-The Women’s March will be hosting The Women’s Convention to “bring thousands of women, femmes and our allies of all backgrounds to Detroit from October 27 – 29, 2017, for a weekend of workshops, strategy sessions, inspiring forums and intersectional movement building to continue the preparation going into the 2018 midterm elections.”

– Join the Handmaid’s Resistance!  Get updates about events, resources, organizing your own event and more.

-Read  Deborah M. Castellano’s guide to Hexing as Social Change including some specifically Italian magic.

– fire up that cellular device and oppose the rollback of birth control coveragedefend childhood immigrants and DREAMersdenounce Trump’s ban on transgender troops, tell DeVos to maintain title IX protections for campus assault victims.  Or pick any other five issues from 5 Calls, there are 31 active issues!  Bonus points: follow up with emails and faxes through an app (see below) or good ole snail mail.

– Try the  Stance app. Record a voice message and will send it directly to your representative’s phone.

– Head to the  House of Representatives website to find your rep in congress and contact them! Emails are great, phone calls are better, but do something. Contact them until the poor, unpaid interns who have to answer the phones all day know you by name. Contact them until everyone cries because you will not stop until your rep knows exactly where you stand on all the issues.

– Follow your congress(wo)man on Twitter or periodically check-in (if clouding your social media feed with their trash is too repulsive), representatives will often tweet about upcoming town halls. Attend town halls.

– If you are in a time crunch and want to contact your senators or representatives but can’t get to a town hall, check out this genius texting bot called  Resistbot.  You will have to come up with a short message, but the bot will fax your legislators DAILY if you so desire.

– The  Women’s March is a goldmine of resources and suggested actions to combat the growing voice of racism, bigotry, and sexism. Follow them on Twitter, Facebook, and Instagram as well!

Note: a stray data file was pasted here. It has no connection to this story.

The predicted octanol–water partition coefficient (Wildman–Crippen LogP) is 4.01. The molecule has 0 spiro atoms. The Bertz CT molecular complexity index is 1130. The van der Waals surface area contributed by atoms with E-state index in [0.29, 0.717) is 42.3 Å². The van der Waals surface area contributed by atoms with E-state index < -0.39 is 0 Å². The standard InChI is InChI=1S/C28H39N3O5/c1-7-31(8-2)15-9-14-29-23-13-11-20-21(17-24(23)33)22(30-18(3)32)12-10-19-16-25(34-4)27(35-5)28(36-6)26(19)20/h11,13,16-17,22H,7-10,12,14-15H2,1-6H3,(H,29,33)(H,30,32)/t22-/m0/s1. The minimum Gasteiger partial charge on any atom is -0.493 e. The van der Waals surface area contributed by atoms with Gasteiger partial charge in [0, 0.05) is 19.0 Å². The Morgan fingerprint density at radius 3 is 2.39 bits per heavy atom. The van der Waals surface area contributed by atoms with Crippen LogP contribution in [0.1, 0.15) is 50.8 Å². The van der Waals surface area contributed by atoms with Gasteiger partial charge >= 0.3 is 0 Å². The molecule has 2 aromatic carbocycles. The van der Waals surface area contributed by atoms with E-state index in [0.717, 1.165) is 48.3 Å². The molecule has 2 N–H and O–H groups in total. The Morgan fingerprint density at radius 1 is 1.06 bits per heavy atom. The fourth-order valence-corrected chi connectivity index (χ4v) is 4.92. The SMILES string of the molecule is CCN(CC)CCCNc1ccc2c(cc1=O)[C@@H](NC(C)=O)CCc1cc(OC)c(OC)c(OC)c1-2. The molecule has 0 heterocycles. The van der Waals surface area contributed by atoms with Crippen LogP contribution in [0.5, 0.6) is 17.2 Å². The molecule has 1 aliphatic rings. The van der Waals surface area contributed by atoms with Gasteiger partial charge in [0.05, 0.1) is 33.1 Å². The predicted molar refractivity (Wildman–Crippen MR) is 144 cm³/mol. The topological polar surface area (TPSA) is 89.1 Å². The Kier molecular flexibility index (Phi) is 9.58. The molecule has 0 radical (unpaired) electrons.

– Check out  The American Civil Liberties Union’s (ACLU) handy-dandy doc  Know Your Rights for when you’re out there on the street peacefully protesting and expressing your motherfuckin’ right to civil disobedience. In fact, while you’re at it,  donate some cash monies if you can. Here in ‘Merica we vote with our dollars.

– One of the handiest resistance guides out right now is the  Indivisible Guide.  A wealth of information and actions.

-If you are a Texas resident, you can go to the Texas Legislature Online and sign-up for an account, allowing you to view legislative content and add bills to an alert list. Whenever a bill you’ve put on your list is updated, you’ll receive an alert. Also, feel free to check out our list of Texas legislative bills that we are monitoring and updating. Stay woke, witches.

-Check out Planned Parenthood Texas Vote‘s guide on attending legislative committee hearings where the public is given the opportunity to provide input and feedback on proposed laws.

– Don’t over extend yourself! Yes, we’d all like to fix all the problems right the fuck now, but that’s not practical. You will burn yourself out if you try to keep up with everything in this country (and world for that matter) that needs fixing, so we recommend you come up with a short list of the most important social issues to you. This does not mean you don’t care about everything! We know you do! But we can’t all be doing everything all the time.


Full ImageHocus Pocus, bitches.